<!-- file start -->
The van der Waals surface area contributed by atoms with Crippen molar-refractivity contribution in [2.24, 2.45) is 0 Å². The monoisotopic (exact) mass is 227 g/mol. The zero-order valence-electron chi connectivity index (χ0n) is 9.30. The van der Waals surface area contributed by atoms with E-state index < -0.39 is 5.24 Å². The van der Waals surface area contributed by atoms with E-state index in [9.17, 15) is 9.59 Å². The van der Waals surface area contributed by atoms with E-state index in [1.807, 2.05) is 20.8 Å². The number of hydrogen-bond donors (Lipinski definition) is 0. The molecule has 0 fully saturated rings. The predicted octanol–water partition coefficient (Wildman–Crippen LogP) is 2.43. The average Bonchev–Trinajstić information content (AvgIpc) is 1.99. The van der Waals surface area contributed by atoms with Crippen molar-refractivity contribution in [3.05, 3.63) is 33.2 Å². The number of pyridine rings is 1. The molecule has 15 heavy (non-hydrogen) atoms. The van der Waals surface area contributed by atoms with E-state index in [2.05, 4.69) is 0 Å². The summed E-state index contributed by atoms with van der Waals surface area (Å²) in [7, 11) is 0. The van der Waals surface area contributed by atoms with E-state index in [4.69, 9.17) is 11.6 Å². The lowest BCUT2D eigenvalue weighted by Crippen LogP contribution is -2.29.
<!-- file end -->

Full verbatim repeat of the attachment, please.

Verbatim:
The van der Waals surface area contributed by atoms with Crippen molar-refractivity contribution in [2.24, 2.45) is 0 Å². The monoisotopic (exact) mass is 227 g/mol. The zero-order valence-electron chi connectivity index (χ0n) is 9.30. The van der Waals surface area contributed by atoms with E-state index < -0.39 is 5.24 Å². The van der Waals surface area contributed by atoms with E-state index in [9.17, 15) is 9.59 Å². The van der Waals surface area contributed by atoms with E-state index in [1.807, 2.05) is 20.8 Å². The number of hydrogen-bond donors (Lipinski definition) is 0. The molecule has 0 fully saturated rings. The predicted octanol–water partition coefficient (Wildman–Crippen LogP) is 2.43. The average Bonchev–Trinajstić information content (AvgIpc) is 1.99. The van der Waals surface area contributed by atoms with Crippen molar-refractivity contribution in [3.05, 3.63) is 33.2 Å². The number of pyridine rings is 1. The molecule has 15 heavy (non-hydrogen) atoms. The van der Waals surface area contributed by atoms with E-state index in [2.05, 4.69) is 0 Å². The summed E-state index contributed by atoms with van der Waals surface area (Å²) in [7, 11) is 0. The van der Waals surface area contributed by atoms with E-state index in [4.69, 9.17) is 11.6 Å². The lowest BCUT2D eigenvalue weighted by Crippen LogP contribution is -2.29.